In beer’s 5,000-year history, the process of fermentation hasn’t changed much. What has changed is the technology available to make the process easier. This includes the containers that carry the beer while it’s fermenting. But these different vessels impact more than the effort it takes to ferment the beer. The different types of fermentation vessels can also affect the flavor quality of your brew.
Wooden barrels aren’t the oldest type of fermentation vessel. However, they have been around since the late Victorian era. This English brewing style, also called the Burton Union system, involves taking your wort and putting it into wooden barrels along with your preferred combination of yeasts. The beer that this process produces is not to be confused with barrel-aged beer, which is fermented in a separate tank and then aged in a barrel.
Barrel-fermented beer has the benefit of novelty and allows the beer to take on some of the flavor qualities present in the barrel’s wood. However, it can be difficult to create, and the brewer often has limited control over it. This makes it challenging to make a consistent brew.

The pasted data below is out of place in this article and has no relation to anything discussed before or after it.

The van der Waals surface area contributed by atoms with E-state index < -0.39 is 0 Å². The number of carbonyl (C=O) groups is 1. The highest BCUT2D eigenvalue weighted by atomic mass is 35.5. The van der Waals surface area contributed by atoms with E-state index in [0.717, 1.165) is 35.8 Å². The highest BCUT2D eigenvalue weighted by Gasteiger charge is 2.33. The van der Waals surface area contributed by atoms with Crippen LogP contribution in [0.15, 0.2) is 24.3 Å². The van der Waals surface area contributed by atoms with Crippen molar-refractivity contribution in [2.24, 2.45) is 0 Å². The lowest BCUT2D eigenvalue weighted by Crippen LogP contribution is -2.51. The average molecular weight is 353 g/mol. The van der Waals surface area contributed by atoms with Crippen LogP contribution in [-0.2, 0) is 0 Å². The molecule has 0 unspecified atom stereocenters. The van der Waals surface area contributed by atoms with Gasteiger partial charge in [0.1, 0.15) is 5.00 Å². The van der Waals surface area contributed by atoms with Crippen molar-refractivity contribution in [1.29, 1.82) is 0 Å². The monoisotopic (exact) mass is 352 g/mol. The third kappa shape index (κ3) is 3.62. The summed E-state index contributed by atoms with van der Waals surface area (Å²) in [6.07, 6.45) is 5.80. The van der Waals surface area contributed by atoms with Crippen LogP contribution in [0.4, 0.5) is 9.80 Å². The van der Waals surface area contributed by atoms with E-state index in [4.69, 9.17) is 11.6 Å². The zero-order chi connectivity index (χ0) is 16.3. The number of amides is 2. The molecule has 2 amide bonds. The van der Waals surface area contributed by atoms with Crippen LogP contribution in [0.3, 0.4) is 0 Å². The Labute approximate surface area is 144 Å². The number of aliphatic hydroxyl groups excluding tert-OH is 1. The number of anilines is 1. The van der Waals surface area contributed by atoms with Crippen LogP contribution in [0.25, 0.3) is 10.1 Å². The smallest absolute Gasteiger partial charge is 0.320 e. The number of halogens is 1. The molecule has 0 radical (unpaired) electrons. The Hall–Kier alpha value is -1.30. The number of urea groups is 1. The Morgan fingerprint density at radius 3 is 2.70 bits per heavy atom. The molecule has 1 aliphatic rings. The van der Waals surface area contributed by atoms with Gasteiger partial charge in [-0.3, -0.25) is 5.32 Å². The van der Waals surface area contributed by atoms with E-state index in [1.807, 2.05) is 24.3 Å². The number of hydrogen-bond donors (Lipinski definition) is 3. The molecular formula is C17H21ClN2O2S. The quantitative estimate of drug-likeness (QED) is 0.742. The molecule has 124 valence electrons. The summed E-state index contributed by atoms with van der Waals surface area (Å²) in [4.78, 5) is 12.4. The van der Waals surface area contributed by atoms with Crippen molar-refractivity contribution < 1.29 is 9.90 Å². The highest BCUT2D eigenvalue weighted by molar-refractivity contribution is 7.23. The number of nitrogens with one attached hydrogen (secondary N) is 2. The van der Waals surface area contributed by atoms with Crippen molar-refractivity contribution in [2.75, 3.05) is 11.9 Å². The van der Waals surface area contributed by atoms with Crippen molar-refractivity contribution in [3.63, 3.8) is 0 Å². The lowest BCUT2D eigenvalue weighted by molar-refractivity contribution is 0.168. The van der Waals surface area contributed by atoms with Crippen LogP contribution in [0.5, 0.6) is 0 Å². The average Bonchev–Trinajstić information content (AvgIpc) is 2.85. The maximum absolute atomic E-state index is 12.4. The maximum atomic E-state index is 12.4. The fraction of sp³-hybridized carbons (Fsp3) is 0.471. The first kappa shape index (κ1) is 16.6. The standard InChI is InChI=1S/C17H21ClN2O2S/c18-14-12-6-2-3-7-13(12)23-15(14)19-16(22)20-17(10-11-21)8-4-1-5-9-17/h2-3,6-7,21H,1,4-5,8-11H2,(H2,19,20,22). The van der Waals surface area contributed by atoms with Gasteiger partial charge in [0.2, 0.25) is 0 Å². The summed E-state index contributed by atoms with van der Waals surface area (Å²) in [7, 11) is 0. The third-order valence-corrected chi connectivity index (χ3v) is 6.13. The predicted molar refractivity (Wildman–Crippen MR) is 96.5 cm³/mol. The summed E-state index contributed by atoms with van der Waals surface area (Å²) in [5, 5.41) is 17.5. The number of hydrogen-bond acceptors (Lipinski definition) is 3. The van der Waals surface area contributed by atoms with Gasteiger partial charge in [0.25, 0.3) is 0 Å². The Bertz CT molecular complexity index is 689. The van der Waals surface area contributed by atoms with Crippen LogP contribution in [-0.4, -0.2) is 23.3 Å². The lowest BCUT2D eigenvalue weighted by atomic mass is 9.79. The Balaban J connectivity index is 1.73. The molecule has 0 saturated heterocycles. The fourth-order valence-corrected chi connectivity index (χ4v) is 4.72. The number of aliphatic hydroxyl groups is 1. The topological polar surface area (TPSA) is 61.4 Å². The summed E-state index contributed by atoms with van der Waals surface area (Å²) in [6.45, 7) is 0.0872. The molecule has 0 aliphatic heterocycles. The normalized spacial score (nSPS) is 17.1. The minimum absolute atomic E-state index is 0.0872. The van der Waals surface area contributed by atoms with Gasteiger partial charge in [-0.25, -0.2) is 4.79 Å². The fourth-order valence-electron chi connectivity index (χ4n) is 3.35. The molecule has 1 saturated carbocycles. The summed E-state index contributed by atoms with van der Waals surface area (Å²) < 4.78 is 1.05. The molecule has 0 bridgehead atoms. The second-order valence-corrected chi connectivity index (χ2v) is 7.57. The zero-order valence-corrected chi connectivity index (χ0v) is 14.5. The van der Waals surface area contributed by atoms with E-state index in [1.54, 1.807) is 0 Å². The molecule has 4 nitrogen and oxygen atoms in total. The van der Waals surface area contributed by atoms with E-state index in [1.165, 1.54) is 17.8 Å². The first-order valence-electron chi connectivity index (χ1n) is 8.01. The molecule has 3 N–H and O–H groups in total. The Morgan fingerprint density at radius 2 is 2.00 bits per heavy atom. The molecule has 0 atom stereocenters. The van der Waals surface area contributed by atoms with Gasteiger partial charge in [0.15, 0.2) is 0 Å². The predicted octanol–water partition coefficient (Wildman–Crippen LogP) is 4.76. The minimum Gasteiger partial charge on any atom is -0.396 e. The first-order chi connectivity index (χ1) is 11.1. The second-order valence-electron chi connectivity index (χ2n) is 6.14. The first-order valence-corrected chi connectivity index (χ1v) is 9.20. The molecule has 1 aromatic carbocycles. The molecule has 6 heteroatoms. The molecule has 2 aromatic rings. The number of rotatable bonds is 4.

Open Square Fermenters
In years past, people also commonly brewed beer in large vats that were open to the air. These open, square fermenters allowed brewers to see everything that was happening to their beer in real-time and made the collection of yeast simple. To this day, you can find open fermenters in Europe, especially in Germany, Belgium, and the UK.
However, there’s a reason open fermentation vessels aren’t as common as closed ones. They often require specially built rooms with smooth tile and increased airflow to make them easier to clean and to prevent the build-up of carbon dioxide in the air from the fermenting beer.
The most common fermentation vessels these days are closed, cylindroconical tanks—and for a good reason. These tanks keep carbon dioxide trapped and lend themselves well to controlling the temperature throughout the entire fermentation process. Their shape, which includes a cone at the bottom, allows for the easy removal of excess yeast at the end of fermentation.
If your cylindroconical tank is a unitank, it also has the added benefit of being useful for fermentation and aging. There are a number of high-quality unitanks among Cedarstone Industry’s collection of stainless steel brewing equipment that will allow your brewery to take its place in beer history.